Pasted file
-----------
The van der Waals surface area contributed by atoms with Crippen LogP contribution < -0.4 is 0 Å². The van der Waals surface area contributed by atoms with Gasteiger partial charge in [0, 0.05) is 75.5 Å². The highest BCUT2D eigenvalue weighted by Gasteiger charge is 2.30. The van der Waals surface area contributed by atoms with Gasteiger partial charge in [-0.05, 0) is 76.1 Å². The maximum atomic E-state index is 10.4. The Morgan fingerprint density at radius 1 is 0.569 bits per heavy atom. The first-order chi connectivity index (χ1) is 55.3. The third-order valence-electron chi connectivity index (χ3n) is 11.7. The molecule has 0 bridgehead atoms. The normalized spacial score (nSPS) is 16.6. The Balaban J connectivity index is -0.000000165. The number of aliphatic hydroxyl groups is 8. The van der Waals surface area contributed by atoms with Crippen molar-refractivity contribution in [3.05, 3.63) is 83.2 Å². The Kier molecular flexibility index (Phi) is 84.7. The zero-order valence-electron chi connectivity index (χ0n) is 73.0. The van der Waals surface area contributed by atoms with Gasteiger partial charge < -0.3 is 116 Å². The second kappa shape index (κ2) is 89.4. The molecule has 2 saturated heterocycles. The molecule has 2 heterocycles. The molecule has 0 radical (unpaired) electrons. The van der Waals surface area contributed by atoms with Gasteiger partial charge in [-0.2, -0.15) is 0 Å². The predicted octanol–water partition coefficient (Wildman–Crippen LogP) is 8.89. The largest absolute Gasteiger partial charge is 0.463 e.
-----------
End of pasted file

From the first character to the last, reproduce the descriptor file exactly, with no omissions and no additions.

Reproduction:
The van der Waals surface area contributed by atoms with Crippen LogP contribution < -0.4 is 0 Å². The van der Waals surface area contributed by atoms with Gasteiger partial charge in [0, 0.05) is 75.5 Å². The highest BCUT2D eigenvalue weighted by Gasteiger charge is 2.30. The van der Waals surface area contributed by atoms with Gasteiger partial charge in [-0.05, 0) is 76.1 Å². The maximum atomic E-state index is 10.4. The Morgan fingerprint density at radius 1 is 0.569 bits per heavy atom. The first-order chi connectivity index (χ1) is 55.3. The third-order valence-electron chi connectivity index (χ3n) is 11.7. The molecule has 0 bridgehead atoms. The normalized spacial score (nSPS) is 16.6. The Balaban J connectivity index is -0.000000165. The number of aliphatic hydroxyl groups is 8. The van der Waals surface area contributed by atoms with Crippen molar-refractivity contribution in [3.05, 3.63) is 83.2 Å². The Kier molecular flexibility index (Phi) is 84.7. The zero-order valence-electron chi connectivity index (χ0n) is 73.0. The van der Waals surface area contributed by atoms with Gasteiger partial charge < -0.3 is 116 Å². The second kappa shape index (κ2) is 89.4. The molecule has 2 saturated heterocycles. The molecule has 2 heterocycles. The molecule has 0 radical (unpaired) electrons. The van der Waals surface area contributed by atoms with Gasteiger partial charge in [-0.2, -0.15) is 0 Å². The predicted octanol–water partition coefficient (Wildman–Crippen LogP) is 8.89. The largest absolute Gasteiger partial charge is 0.463 e.